The subject was the Chinese Olympic team, and Peter Ueberroth was sounding like Lou Holtz talking up his next opponent.
The Chinese, he wanted the world’s media to know, are the biggest, strongest, fastest, meanest, toughest, smartest, best-looking and most well-read people on the planet. They chew nails and spit thumbtacks. They can outrun light, bench press the moon and quote Shakespeare in Urdu. Gosh, but the United States has to be happy just to be on the same field with these paragons of puissance.
I exaggerate a little. What he actually said of the host team was: “I expect them to be the dominant team in the Olympic Games for many years to come. We’re going to do our best. We’re not used to being an underdog in the Olympic Games, but we’ll get used to that and do our best.”
Either way you put it, the message is clear: Let the gamesmanship begin.
So, before you start thinking, “Poor U.S.,” keep in mind that Ueberroth’s words were being eagerly recorded by the Chinese media, who rushed to tell the 1.3 billion fans of the home team what the U.S. Olympic Committee chairman was saying about their heroes. And one thing Ueberroth wasn’t going to say was so much as one syllable that could be distorted into bulletin-board material in Chinese locker rooms.
Just don’t think that Ueberroth and Jim Scherr, the USOC CEO, are conceding this party and American dominance to their hosts. There’s a lot of things people have been calling Americans over the past few years, but “quitter” is not one of them. The United States leads the all-time Olympic medal count by a bundle, and it’s averaged about 100 total medals per Games for the past five non-boycotted Olympics. They’re still the team to beat.
A lot of analysts are predicting that this is the year China will pass the United States as the greatest Olympic power. Ueberroth and Scherr referred to that a couple of times in their news conference on Wednesday, just in case anybody missed it.
Behind the scenes, you can bet they’re using it as bulletin-board material to amp up a team that hasn’t had a rival worth gnawing a fingernail over since the breakup of the Soviet Union.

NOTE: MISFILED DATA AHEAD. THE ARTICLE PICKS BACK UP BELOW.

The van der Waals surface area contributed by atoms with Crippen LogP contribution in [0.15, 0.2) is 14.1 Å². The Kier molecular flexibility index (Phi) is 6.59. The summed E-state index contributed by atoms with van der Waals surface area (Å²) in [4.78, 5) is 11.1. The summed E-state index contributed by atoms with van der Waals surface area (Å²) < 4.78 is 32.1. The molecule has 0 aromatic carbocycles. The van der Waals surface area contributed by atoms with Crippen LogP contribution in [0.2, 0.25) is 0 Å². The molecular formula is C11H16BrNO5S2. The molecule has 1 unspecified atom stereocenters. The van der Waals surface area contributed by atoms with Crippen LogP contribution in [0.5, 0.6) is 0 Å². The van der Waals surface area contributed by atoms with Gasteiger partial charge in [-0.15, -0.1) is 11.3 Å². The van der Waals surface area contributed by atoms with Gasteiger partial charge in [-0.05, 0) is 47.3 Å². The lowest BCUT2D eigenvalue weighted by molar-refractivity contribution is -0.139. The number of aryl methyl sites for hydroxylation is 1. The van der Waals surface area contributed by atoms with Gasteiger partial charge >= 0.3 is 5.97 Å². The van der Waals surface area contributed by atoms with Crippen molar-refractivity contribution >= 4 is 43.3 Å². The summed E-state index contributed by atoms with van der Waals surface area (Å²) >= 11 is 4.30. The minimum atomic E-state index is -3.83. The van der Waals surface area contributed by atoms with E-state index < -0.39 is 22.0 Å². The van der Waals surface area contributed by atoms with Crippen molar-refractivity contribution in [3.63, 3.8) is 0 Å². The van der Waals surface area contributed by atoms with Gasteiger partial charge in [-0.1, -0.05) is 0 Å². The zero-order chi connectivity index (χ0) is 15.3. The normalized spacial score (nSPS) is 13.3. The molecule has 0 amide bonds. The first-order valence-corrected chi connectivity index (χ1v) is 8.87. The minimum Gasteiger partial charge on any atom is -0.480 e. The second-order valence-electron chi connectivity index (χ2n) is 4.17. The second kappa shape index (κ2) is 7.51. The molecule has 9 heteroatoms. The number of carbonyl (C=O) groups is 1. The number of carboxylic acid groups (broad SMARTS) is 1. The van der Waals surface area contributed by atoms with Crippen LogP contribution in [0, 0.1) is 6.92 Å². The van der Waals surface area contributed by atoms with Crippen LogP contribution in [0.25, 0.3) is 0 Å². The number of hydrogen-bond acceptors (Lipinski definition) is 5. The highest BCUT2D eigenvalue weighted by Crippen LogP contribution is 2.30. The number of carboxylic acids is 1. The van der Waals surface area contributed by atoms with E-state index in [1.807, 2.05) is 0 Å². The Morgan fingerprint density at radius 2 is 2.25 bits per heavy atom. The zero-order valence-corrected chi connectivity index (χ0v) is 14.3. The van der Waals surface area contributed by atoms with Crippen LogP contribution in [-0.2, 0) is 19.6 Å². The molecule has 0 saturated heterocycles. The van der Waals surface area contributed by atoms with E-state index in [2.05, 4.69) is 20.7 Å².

Team China has advanced light years in the 24 years since it came out from behind the Bamboo Curtain to join the Olympic movement. It is only a matter of time before they become the best in the world. But they still have to beat the United States to get there.
China has put itself in position to threaten America’s dominance through a state-run athletic program like the ones the Soviet Union and East Germany put together. They identify talented athletes when they’re barely out of diapers, determine which sport they’re likely to be best at, and train the best of them in state-of-the-art, government-funded academies. Their total population of 1.3 billion is about four times that of the United States. With 24 years to build a team, you’d be surprised if they weren’t really, really good.
What’s more surprising than China’s emergence in a single generation is how the United States has stayed at or near the top for so long, and may stay there for four years longer. The USOC doesn’t get barrels of money from the government and doesn’t have a state-sponsored program for identifying athletes when they’re young. It has to deal with a national sports culture that celebrates football, basketball and baseball and little else and with college sports programs that are eliminating some of the nation’s best Olympic sports, including track and field, wrestling and men’s gymnastics.
It gets top prospects into its Olympic training centers when they’re almost adults, and the kids who train in those programs often have to get jobs to help defray their expenses.
This is a huge handicap. Even Australia, which has an Olympic team that is disproportionately strong considering the modest size of the country, has feeder programs for promising young athletes. The United States works as much by luck as anything else.
And yet America continues to churn out champion swimmers who start in local clubs on their parents’ dime, great sprinters and hurdlers, champion volleyball players, gold-medalist martial arts athletes and wrestlers, and even water-polo teams.
Team USA was the top team in 1896 when the Modern Games resurrected ancient Greece’s athletic tradition. In 2008, 112 years later, they’re still on top. The Soviets surpassed them for a while, thanks to a state-supported and drug-fueled sports machine. But the U.S. is back on top — and trying to stay there.
Scherr and Ueberroth are right in saying that China is poised to take over. They just don’t want it be this year.